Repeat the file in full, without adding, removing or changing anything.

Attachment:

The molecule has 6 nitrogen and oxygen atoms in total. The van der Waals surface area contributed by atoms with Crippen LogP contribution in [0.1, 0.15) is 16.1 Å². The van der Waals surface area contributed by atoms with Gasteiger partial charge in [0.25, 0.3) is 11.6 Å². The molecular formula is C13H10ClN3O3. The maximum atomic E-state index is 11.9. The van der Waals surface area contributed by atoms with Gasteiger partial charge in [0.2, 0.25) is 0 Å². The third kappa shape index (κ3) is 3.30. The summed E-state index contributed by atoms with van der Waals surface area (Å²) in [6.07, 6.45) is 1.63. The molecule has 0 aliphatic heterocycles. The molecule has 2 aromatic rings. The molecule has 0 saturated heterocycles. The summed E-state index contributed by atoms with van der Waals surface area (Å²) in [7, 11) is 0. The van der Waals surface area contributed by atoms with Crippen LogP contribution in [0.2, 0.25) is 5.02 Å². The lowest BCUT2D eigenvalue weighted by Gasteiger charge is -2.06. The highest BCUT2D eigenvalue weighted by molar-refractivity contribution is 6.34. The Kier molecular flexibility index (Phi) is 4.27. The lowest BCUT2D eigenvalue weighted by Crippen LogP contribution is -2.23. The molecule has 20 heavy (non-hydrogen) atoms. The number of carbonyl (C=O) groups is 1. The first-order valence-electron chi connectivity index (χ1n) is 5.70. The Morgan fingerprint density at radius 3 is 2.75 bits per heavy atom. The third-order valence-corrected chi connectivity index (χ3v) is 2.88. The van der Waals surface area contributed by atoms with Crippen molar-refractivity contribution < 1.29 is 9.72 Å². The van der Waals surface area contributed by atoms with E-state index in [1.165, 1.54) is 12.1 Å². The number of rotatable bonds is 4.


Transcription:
The molecule has 6 nitrogen and oxygen atoms in total. The van der Waals surface area contributed by atoms with Crippen LogP contribution in [0.1, 0.15) is 16.1 Å². The van der Waals surface area contributed by atoms with Gasteiger partial charge in [0.25, 0.3) is 11.6 Å². The molecular formula is C13H10ClN3O3. The maximum atomic E-state index is 11.9. The van der Waals surface area contributed by atoms with Gasteiger partial charge in [0.2, 0.25) is 0 Å². The third kappa shape index (κ3) is 3.30. The summed E-state index contributed by atoms with van der Waals surface area (Å²) in [6.07, 6.45) is 1.63. The molecule has 0 aliphatic heterocycles. The molecule has 2 aromatic rings. The molecule has 0 saturated heterocycles. The summed E-state index contributed by atoms with van der Waals surface area (Å²) in [7, 11) is 0. The van der Waals surface area contributed by atoms with Crippen LogP contribution in [0.2, 0.25) is 5.02 Å². The lowest BCUT2D eigenvalue weighted by Gasteiger charge is -2.06. The highest BCUT2D eigenvalue weighted by molar-refractivity contribution is 6.34. The Kier molecular flexibility index (Phi) is 4.27. The lowest BCUT2D eigenvalue weighted by Crippen LogP contribution is -2.23. The molecule has 20 heavy (non-hydrogen) atoms. The number of carbonyl (C=O) groups is 1. The first-order valence-electron chi connectivity index (χ1n) is 5.70. The Morgan fingerprint density at radius 3 is 2.75 bits per heavy atom. The third-order valence-corrected chi connectivity index (χ3v) is 2.88. The van der Waals surface area contributed by atoms with Crippen molar-refractivity contribution < 1.29 is 9.72 Å². The van der Waals surface area contributed by atoms with E-state index in [1.165, 1.54) is 12.1 Å². The number of rotatable bonds is 4.